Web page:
|Also called||Volvo P1900|
|Body and chassis|
|Layout||Front-engine, rear-wheel drive|
|Engine||1,414 cc (1.4 L) B14 I4|
The Volvo Sport (also known as P1900) is a Swedish fiberglass-bodied roadster of which sixty-eight units were built between 1956 and 1957 by Volvo Cars.
Assar Gabrielsson, Volvo's president and founder, got the idea for the car when he saw a Chevrolet Corvette in the United States and wanted to make something similar. He asked Glasspar, an American boatbuilder in Santa Ana, California, to tool a fibreglass/reinforced polyester body, which was later produced in Sweden.
Erik Quistgaard was appointed as development team leader. The car was built on a tubular-steel chassis and used the Volvo PV444's 1,414 cubic centimetre engine producing 70 hp (52 kW). The engines (B14A and B16B) were fitted with twin SU carburetors, driving through a three-speed manual gearbox. Many other parts were taken also from the Volvo PV444.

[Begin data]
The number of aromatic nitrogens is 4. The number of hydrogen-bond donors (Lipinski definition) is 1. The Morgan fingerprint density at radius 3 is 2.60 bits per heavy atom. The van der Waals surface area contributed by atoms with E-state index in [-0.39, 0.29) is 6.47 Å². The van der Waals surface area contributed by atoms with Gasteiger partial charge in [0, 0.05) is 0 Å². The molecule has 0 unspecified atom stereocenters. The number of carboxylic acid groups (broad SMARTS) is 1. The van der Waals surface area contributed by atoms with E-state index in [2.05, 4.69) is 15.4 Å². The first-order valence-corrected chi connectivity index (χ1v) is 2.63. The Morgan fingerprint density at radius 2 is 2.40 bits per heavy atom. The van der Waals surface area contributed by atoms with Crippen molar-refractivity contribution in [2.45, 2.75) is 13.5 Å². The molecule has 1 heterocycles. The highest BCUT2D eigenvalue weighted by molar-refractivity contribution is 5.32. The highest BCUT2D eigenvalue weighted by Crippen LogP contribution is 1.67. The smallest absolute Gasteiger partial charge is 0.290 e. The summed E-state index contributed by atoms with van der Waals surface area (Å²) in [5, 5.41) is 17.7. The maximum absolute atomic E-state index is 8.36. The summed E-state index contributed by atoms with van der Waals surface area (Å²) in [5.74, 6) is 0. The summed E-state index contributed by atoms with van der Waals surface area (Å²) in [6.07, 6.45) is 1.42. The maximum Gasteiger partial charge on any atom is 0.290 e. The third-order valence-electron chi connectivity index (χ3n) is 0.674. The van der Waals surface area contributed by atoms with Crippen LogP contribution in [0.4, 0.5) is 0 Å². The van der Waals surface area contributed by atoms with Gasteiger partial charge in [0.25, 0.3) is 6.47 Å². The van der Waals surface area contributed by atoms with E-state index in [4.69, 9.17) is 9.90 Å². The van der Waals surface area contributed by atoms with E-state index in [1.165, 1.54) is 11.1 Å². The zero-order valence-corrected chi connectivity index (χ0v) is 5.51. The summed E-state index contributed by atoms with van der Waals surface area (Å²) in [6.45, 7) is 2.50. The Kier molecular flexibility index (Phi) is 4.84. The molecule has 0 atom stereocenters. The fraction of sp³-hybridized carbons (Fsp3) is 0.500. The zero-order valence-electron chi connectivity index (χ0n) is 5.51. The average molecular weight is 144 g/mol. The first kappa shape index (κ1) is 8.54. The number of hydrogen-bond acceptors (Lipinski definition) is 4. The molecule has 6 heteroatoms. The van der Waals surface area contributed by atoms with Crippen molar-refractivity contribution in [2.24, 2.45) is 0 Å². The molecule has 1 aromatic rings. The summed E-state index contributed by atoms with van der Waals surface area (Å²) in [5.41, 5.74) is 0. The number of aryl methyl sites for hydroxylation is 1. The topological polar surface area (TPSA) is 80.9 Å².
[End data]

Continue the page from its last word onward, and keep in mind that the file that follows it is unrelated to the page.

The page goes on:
Volvo P1900 Prototype model production
Demand was low, and the build quality was not up to Volvo standards. Gunnar Engellau, who replaced Gabrielsson as president in 1956, took one for a drive on a holiday weekend and was dissatisfied enough that on returning to his office the following week cancelled the remaining production. "I thought it would fall apart!" is the legendary quote.
The total "Volvo Sport" production was sixty-eight cars, plus four or five prototypes. Forty-four were built in 1956, mostly for the Swedish market, and most still survive. The bulk of 1957's production went to the U.S. and elsewhere, and fewer of these are still in existence.
Volvo's next sports car, the P1800, was much more successful with 47,492 units sold.
However the development of the P-1900 led to the tuning of the B-16 motor, which was later put into the PV 444 series, making this car powerful enough to enter the American market.